« Happy Birthday BlogHer.org | Main | Professor Kim asks: "Who Weeps for Abeer?" »


I know I am judging from another country, but here goes. I think that new media, in particular blogging has had a gigantic effect on every area of human culture all across the world. I like to think that tolerance, knowledge, and humanity, are the greatest gifts an online community has given. That said, I am not sure anything can replace in person protesting or civil disobedience. When I look at American history, I am most impressed by the protests against racism, segregation, Vietnam, and I even witnessed an awesome peaceful protest on immigration reform last time I was in San Francisco. I love that about America. It takes A LOT to get people to get out and do such things in Canada, we are a quiet people and didn't become a country with as much violence and aplomb as the USA. I dunno what my conclusion is, but I would love to see more fist shaking on the streets.

Here's the question I'm asking myself lately:

Can things really stay the same if we hear firsthand accounts of women in grief over sons lost to war, women working as housekeepers without pay for the untouchable diplomatic core, women waiting for peace in the Ivory Coast, so they can return to work for political change without fear of death? I know women with stories like this to tell, but no time or resources to get the word out about their experiences.

I'm starting to wonder if maybe part of my responsibility as a blogger is to do something about that. A really good story can change the political landscape in a minute--at least that's what I'm hoping.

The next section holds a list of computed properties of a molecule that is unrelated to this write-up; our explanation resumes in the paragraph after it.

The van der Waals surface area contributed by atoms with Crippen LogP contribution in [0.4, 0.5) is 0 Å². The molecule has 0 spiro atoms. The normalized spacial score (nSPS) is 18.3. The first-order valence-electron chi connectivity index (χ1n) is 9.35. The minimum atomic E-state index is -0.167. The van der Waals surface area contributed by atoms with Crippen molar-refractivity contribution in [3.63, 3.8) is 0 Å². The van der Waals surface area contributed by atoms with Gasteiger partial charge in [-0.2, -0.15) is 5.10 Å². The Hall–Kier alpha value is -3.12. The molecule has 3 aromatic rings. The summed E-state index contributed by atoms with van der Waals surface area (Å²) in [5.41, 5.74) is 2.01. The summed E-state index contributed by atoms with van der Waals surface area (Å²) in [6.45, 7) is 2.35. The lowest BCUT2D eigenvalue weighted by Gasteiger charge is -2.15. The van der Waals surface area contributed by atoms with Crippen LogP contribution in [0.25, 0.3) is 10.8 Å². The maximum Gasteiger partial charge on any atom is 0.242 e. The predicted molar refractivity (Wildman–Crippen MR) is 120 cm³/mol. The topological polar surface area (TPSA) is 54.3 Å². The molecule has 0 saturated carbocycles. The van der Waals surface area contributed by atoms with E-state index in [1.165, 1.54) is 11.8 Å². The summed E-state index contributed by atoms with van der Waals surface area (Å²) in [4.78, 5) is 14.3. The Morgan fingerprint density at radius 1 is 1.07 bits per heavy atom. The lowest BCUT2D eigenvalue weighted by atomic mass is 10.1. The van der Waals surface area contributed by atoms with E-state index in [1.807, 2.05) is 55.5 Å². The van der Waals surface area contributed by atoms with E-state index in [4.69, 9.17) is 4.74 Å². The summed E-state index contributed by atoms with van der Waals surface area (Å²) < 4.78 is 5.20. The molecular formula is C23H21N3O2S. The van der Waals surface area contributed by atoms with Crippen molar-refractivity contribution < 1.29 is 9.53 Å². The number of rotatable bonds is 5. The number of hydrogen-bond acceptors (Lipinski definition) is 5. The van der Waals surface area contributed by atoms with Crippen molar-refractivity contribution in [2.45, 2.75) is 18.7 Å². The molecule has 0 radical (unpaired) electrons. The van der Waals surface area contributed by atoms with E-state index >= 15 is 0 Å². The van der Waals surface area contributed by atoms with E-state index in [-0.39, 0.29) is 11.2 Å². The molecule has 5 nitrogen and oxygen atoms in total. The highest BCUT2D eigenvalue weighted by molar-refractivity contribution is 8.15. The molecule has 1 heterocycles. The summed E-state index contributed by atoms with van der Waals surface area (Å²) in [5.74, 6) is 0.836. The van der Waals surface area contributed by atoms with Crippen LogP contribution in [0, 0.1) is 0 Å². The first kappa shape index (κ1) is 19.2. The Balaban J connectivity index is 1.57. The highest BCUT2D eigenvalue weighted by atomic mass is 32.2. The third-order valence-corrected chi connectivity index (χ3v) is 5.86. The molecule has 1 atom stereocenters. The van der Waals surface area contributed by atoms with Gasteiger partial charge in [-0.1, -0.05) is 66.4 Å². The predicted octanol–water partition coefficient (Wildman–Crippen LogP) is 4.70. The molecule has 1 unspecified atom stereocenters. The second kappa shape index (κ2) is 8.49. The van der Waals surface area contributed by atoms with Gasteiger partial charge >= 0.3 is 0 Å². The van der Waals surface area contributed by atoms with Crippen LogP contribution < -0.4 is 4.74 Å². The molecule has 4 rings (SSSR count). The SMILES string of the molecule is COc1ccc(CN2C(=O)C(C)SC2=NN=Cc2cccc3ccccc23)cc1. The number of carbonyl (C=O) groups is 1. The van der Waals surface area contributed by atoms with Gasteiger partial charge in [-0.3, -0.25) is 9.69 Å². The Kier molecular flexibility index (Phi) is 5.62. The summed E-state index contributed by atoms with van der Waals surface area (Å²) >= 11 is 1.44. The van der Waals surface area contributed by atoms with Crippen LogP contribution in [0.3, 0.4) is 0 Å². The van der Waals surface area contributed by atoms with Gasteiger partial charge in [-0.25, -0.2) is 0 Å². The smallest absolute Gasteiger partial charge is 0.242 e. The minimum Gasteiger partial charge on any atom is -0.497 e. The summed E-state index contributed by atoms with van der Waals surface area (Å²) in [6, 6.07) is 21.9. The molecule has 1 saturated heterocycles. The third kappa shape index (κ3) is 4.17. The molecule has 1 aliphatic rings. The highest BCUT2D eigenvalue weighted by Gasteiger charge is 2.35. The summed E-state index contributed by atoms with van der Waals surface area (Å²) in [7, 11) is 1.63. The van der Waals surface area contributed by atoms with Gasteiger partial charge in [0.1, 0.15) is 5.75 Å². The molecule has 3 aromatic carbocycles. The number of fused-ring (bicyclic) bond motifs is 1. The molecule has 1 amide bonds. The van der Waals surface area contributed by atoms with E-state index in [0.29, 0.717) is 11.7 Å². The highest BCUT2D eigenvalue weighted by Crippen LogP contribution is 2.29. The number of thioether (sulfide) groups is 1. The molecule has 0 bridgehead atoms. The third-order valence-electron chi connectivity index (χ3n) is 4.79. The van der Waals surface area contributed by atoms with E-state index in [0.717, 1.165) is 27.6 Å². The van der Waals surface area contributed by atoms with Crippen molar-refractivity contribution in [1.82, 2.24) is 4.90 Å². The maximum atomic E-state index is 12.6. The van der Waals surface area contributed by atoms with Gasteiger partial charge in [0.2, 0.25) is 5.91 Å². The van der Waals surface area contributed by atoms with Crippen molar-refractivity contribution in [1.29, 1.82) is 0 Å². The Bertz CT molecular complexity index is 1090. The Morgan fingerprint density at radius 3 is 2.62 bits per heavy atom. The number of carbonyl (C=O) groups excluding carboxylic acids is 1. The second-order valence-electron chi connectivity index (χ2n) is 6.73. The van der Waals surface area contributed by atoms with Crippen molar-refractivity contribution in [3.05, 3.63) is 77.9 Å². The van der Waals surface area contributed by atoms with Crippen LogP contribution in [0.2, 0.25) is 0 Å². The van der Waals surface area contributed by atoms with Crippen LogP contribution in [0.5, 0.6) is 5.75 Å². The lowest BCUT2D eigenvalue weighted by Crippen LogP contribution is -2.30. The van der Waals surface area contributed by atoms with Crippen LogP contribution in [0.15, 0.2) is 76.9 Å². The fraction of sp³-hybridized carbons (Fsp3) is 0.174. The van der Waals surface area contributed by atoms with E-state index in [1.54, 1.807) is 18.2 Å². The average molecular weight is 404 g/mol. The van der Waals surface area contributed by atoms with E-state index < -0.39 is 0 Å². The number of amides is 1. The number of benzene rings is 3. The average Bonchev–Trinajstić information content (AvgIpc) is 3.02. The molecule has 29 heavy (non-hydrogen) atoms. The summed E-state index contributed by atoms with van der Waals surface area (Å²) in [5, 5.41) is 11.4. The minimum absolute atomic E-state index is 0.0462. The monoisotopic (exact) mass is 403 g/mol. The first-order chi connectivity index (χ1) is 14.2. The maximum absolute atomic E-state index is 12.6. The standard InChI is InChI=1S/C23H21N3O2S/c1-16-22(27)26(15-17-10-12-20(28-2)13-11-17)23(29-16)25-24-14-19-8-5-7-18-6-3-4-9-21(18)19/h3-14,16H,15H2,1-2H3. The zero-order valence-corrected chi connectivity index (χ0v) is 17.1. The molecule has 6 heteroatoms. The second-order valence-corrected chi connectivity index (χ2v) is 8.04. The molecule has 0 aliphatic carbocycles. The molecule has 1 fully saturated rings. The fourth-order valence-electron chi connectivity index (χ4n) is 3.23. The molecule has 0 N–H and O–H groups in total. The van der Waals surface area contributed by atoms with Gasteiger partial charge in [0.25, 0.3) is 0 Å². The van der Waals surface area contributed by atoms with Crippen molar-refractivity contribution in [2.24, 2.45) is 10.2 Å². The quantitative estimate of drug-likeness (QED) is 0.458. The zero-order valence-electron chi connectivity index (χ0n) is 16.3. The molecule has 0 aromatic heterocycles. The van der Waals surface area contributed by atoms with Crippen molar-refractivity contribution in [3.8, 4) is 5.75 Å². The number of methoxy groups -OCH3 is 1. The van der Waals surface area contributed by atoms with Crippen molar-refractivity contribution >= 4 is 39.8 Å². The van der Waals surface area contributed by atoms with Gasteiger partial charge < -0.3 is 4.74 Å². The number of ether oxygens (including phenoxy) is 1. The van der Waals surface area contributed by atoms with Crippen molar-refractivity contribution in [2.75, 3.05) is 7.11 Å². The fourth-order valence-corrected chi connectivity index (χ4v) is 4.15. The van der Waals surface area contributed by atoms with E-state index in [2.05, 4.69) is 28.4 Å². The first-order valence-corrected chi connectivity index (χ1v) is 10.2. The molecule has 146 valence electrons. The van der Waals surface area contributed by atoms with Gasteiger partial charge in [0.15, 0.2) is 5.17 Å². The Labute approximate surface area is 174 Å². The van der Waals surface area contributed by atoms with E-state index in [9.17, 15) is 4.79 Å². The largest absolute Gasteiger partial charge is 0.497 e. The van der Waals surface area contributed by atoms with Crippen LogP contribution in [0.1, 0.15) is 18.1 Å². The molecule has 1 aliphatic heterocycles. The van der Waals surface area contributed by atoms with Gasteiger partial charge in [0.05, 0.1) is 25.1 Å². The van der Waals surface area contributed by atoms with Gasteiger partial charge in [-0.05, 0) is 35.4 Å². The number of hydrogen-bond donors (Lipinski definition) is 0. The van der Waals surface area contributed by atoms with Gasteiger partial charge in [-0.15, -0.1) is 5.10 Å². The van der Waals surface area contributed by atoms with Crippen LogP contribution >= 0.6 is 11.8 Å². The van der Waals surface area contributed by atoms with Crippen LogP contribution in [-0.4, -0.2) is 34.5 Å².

jenB, jen lemen, thank you. I somehow managed to mark my typepad comment alerts as spam again and completely missed your comments.

Jen Lemen, yes, I think you have a terrific voice and I would love to see read you blogging about these! (More Jen at http://jenlemen.com, folks).

JenB, yes, you and I feel the same. That fist-shaking thing, even if it's blaring horns at women in black wearing signs, as I regularly see in my town, is a reminder that I am not alone in Horrified protest, in a desire for real leadership and change. As is your comment. :)

No. More. Spectators...

The comments to this entry are closed.

Search Surfette

Conferences and meet-ups

Five-second therapy

  • Gail Sheehy
    "Women's liberation is not the end...it is the beginning of a lot of work. There is a whole world out there that needs to be totally transformed so that women and men can create, desire, build and play..."
  • Isabel Allende
    "The primary sex organ is the brain."